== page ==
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Cold weather can create hazards on the roads. Here is some advice to keep you safe on our roads during the winter months.

How to drive safely in snow and ice

Motorists need to pay due care and attention on the roads in the winter and be able to adapt to changing conditions. Even the most experienced drivers can find themselves getting into difficulties when the roads are icy. Ask yourself whether your journey is really necessary.

Before you set off on your journey

  • Make sure your vehicle is in winter roadworthy condition.  
  • Check that your tyres meet the legal requirements. Tyres that do not have the legal tread will seriously affect the traction and steering of your vehicle.  
  • Clear your windscreen properly of ice and snow.
  • Check your brakes and ensure your lights are working properly.
  • Check your oil and washer fluid levels.
  • Carry water and de-icer in the car with you.
  • If you are going on a longer journey, make sure you bring food, hot drinks, warm blankets and a fully charged mobile phone.

Driving your vehicle in wintry weather

  • Slow down and leave plenty of room to stop. You should allow at least three times more space than usual between you and the car in front.
  • Brake gently to avoid skidding. If your wheels lock, ease off the brakes.
  • Turn on your lights to increase your visibility to other motorists and always clear all ice and snow off the car windows before setting out.
  • Drive slowly on snow in the highest gear possible.
  • Never overtake snowploughs or gritting lorries. The drivers have limited visibility, and you are likely to find that the road in front of them is worse that the road behind.
  • Do not assume your vehicle can handle all conditions. Even four-wheel drive vehicles can encounter trouble on winter roads.
  • Carry wellingtons or other strong boots and weatherproof clothing in case your have to get out and walk, or push a car.

If your vehicle gets stuck in the snow

  • Do not spin your wheels. This will only dig you in deeper. Turn your wheels from side to side a few times to push snow out of the way.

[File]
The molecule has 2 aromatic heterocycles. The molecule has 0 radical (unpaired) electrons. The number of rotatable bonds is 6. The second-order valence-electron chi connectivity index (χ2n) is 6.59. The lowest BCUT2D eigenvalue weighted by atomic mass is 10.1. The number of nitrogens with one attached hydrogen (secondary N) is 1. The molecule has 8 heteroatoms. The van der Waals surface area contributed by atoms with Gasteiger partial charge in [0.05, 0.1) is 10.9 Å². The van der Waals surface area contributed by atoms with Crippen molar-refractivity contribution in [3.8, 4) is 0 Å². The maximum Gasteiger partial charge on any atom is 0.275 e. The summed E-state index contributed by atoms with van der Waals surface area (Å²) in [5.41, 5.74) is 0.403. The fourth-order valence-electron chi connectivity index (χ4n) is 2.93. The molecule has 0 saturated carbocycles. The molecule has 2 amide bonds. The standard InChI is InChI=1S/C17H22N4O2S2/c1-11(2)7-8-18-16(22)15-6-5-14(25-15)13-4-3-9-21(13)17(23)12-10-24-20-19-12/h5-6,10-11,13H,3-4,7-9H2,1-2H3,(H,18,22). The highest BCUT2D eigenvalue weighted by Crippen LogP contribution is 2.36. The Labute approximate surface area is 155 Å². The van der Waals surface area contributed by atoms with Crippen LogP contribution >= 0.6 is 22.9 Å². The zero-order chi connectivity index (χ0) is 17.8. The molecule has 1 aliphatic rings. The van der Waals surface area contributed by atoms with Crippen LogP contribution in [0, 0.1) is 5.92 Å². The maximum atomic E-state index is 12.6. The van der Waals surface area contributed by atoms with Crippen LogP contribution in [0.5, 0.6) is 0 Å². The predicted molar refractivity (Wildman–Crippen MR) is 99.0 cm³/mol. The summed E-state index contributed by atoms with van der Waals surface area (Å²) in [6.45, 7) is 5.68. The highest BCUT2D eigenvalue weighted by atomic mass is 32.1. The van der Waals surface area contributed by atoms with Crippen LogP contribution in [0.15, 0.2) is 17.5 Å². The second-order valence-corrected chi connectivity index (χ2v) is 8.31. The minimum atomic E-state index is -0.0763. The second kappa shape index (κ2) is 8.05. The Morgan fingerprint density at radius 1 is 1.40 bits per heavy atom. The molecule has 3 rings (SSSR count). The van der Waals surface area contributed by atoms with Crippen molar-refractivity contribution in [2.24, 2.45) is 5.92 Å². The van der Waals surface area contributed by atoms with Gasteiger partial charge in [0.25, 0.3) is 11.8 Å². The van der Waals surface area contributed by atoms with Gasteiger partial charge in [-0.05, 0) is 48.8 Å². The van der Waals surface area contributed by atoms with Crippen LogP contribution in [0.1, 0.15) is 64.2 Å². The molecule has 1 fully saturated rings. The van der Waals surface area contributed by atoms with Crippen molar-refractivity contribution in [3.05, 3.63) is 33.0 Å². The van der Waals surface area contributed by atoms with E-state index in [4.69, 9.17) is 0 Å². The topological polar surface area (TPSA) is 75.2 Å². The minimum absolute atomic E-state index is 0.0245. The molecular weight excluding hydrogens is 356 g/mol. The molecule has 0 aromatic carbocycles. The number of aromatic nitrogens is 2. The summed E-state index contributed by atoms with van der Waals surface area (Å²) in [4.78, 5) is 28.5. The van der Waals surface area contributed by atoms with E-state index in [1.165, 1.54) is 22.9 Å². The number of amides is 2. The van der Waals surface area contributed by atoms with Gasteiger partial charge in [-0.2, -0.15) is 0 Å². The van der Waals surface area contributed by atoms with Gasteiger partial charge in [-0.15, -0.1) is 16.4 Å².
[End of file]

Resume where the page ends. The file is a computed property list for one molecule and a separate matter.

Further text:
• Use a light touch on the accelerator to ease your car out.
  • Use a shovel to clear snow away from the wheels and the underside of the car.
  • Pour sand, gravel or salt in the path of the wheels – or even use your foot mats – to help get traction.
  • If you must leave your car, arrange to have it recovered as soon as possible. If you think it is in a place that may pose a danger to other road users, call the police to let them know.

Think before throwing snowballs

Snowy weather can be fun for all but throwing snowballs at passing cars is extremely dangerous. The vehicle could be damaged and there is a danger that the driver could be injured. There may also be a risk that the driver could lose control of the vehicle with terrible consequences.

At times we have received reports that gritting and salt lorries have been disrupted by people throwing snowballs at the vehicles and that emergency vehicles have been targeted similarly. This is extremely dangerous and results in the entire community suffering and losing out on vital services. It wouldn’t be so funny if the ambulance was on the way to one of your relatives.

Driving on frozen rivers, ponds and lakes

We cannot stress strongly enough the dangers of taking scooters and other vehicles on to frozen rivers, ponds and lakes. While the ice may seem sturdy and able to support weight it can become very thin very quickly. The surface can easily crack, give way and individuals can fall through. The consequences could be fatal.

If you see someone, or a pet, fall through the ice and get into difficulty - never try to rescue them yourself. Instead phone 999 immediately.

Cold weather and older adults

The winter can be especially tough for vulnerable or isolated members of the community. If you have any concerns about anyone in your community please contact us and we will check on their safety and wellbeing. We work with all the communities we serve to keep everyone safe.